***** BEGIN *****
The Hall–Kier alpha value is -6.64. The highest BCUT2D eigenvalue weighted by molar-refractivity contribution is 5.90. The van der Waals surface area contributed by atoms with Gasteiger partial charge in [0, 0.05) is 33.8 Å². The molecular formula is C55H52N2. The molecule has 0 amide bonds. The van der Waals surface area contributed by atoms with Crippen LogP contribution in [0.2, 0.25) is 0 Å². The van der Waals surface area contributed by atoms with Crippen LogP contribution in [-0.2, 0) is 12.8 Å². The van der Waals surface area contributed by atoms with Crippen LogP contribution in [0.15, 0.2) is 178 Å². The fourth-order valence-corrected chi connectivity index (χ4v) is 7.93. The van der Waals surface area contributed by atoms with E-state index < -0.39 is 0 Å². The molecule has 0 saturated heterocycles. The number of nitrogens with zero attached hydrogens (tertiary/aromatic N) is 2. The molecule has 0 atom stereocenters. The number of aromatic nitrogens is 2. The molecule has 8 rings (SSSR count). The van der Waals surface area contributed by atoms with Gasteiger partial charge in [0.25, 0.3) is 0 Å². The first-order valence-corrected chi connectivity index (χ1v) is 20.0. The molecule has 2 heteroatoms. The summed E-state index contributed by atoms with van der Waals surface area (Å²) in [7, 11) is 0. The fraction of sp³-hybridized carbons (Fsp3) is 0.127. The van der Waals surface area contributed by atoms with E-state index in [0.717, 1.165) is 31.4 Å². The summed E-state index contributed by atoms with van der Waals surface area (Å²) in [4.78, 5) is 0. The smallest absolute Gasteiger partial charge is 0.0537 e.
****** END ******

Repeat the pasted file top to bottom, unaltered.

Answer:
The Hall–Kier alpha value is -6.64. The highest BCUT2D eigenvalue weighted by molar-refractivity contribution is 5.90. The van der Waals surface area contributed by atoms with Gasteiger partial charge in [0, 0.05) is 33.8 Å². The molecular formula is C55H52N2. The molecule has 0 amide bonds. The van der Waals surface area contributed by atoms with Crippen LogP contribution in [0.2, 0.25) is 0 Å². The van der Waals surface area contributed by atoms with Crippen LogP contribution in [-0.2, 0) is 12.8 Å². The van der Waals surface area contributed by atoms with Crippen LogP contribution in [0.15, 0.2) is 178 Å². The fourth-order valence-corrected chi connectivity index (χ4v) is 7.93. The van der Waals surface area contributed by atoms with E-state index < -0.39 is 0 Å². The molecule has 0 saturated heterocycles. The number of nitrogens with zero attached hydrogens (tertiary/aromatic N) is 2. The molecule has 0 atom stereocenters. The number of aromatic nitrogens is 2. The molecule has 8 rings (SSSR count). The van der Waals surface area contributed by atoms with Gasteiger partial charge in [0.25, 0.3) is 0 Å². The first-order valence-corrected chi connectivity index (χ1v) is 20.0. The molecule has 2 heteroatoms. The summed E-state index contributed by atoms with van der Waals surface area (Å²) in [7, 11) is 0. The fraction of sp³-hybridized carbons (Fsp3) is 0.127. The van der Waals surface area contributed by atoms with E-state index in [0.717, 1.165) is 31.4 Å². The summed E-state index contributed by atoms with van der Waals surface area (Å²) in [4.78, 5) is 0. The smallest absolute Gasteiger partial charge is 0.0537 e.